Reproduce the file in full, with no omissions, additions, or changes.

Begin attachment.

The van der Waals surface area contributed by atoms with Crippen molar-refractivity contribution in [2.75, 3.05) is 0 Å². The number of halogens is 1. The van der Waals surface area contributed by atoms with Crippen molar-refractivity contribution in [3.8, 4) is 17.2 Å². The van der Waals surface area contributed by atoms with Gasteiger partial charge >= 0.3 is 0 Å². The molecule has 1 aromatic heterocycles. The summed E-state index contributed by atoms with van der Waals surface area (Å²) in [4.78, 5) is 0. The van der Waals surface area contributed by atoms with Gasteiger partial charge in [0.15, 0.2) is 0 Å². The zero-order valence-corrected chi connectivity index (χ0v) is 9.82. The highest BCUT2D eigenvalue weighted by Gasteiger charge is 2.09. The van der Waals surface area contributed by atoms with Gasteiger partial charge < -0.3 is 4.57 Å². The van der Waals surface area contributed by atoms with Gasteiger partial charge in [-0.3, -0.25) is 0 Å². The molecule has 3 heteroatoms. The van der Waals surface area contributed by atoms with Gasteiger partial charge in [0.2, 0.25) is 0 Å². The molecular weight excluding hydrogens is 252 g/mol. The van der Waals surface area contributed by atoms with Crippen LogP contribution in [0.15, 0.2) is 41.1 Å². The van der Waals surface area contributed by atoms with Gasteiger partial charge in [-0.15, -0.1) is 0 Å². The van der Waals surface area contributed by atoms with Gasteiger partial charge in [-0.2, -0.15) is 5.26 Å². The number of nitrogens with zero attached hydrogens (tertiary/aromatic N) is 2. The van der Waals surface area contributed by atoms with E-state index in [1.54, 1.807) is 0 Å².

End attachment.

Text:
The van der Waals surface area contributed by atoms with Crippen molar-refractivity contribution in [2.75, 3.05) is 0 Å². The number of halogens is 1. The van der Waals surface area contributed by atoms with Crippen molar-refractivity contribution in [3.8, 4) is 17.2 Å². The van der Waals surface area contributed by atoms with Gasteiger partial charge >= 0.3 is 0 Å². The molecule has 1 aromatic heterocycles. The summed E-state index contributed by atoms with van der Waals surface area (Å²) in [4.78, 5) is 0. The van der Waals surface area contributed by atoms with Gasteiger partial charge in [0.15, 0.2) is 0 Å². The zero-order valence-corrected chi connectivity index (χ0v) is 9.82. The highest BCUT2D eigenvalue weighted by Gasteiger charge is 2.09. The van der Waals surface area contributed by atoms with Gasteiger partial charge < -0.3 is 4.57 Å². The van der Waals surface area contributed by atoms with Gasteiger partial charge in [-0.3, -0.25) is 0 Å². The molecule has 3 heteroatoms. The van der Waals surface area contributed by atoms with Gasteiger partial charge in [0.2, 0.25) is 0 Å². The molecular weight excluding hydrogens is 252 g/mol. The van der Waals surface area contributed by atoms with Crippen LogP contribution in [0.15, 0.2) is 41.1 Å². The van der Waals surface area contributed by atoms with Gasteiger partial charge in [-0.15, -0.1) is 0 Å². The van der Waals surface area contributed by atoms with Gasteiger partial charge in [-0.2, -0.15) is 5.26 Å². The number of nitrogens with zero attached hydrogens (tertiary/aromatic N) is 2. The van der Waals surface area contributed by atoms with E-state index in [1.54, 1.807) is 0 Å².